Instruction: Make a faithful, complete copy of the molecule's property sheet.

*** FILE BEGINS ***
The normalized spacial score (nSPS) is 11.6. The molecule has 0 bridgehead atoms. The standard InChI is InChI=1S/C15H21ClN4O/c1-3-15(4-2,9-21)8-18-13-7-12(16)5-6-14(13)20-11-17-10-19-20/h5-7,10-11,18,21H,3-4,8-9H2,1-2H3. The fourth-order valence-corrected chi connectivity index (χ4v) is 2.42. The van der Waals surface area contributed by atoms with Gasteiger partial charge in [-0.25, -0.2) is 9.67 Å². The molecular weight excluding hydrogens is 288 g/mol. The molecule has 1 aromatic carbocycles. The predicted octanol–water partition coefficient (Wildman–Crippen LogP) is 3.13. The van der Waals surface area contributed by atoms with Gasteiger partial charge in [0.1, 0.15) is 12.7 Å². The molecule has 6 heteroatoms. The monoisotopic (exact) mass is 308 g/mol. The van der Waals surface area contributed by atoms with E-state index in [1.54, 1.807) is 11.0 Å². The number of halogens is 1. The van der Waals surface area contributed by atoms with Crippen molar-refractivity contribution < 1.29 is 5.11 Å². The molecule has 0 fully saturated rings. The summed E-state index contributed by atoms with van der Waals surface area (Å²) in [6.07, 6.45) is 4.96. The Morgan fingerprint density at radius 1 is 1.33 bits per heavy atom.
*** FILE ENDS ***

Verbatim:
The normalized spacial score (nSPS) is 11.6. The molecule has 0 bridgehead atoms. The standard InChI is InChI=1S/C15H21ClN4O/c1-3-15(4-2,9-21)8-18-13-7-12(16)5-6-14(13)20-11-17-10-19-20/h5-7,10-11,18,21H,3-4,8-9H2,1-2H3. The fourth-order valence-corrected chi connectivity index (χ4v) is 2.42. The van der Waals surface area contributed by atoms with Gasteiger partial charge in [-0.25, -0.2) is 9.67 Å². The molecular weight excluding hydrogens is 288 g/mol. The molecule has 1 aromatic carbocycles. The predicted octanol–water partition coefficient (Wildman–Crippen LogP) is 3.13. The van der Waals surface area contributed by atoms with Gasteiger partial charge in [0.1, 0.15) is 12.7 Å². The molecule has 6 heteroatoms. The monoisotopic (exact) mass is 308 g/mol. The van der Waals surface area contributed by atoms with E-state index in [1.54, 1.807) is 11.0 Å². The number of halogens is 1. The van der Waals surface area contributed by atoms with Crippen molar-refractivity contribution < 1.29 is 5.11 Å². The molecule has 0 fully saturated rings. The summed E-state index contributed by atoms with van der Waals surface area (Å²) in [6.07, 6.45) is 4.96. The Morgan fingerprint density at radius 1 is 1.33 bits per heavy atom.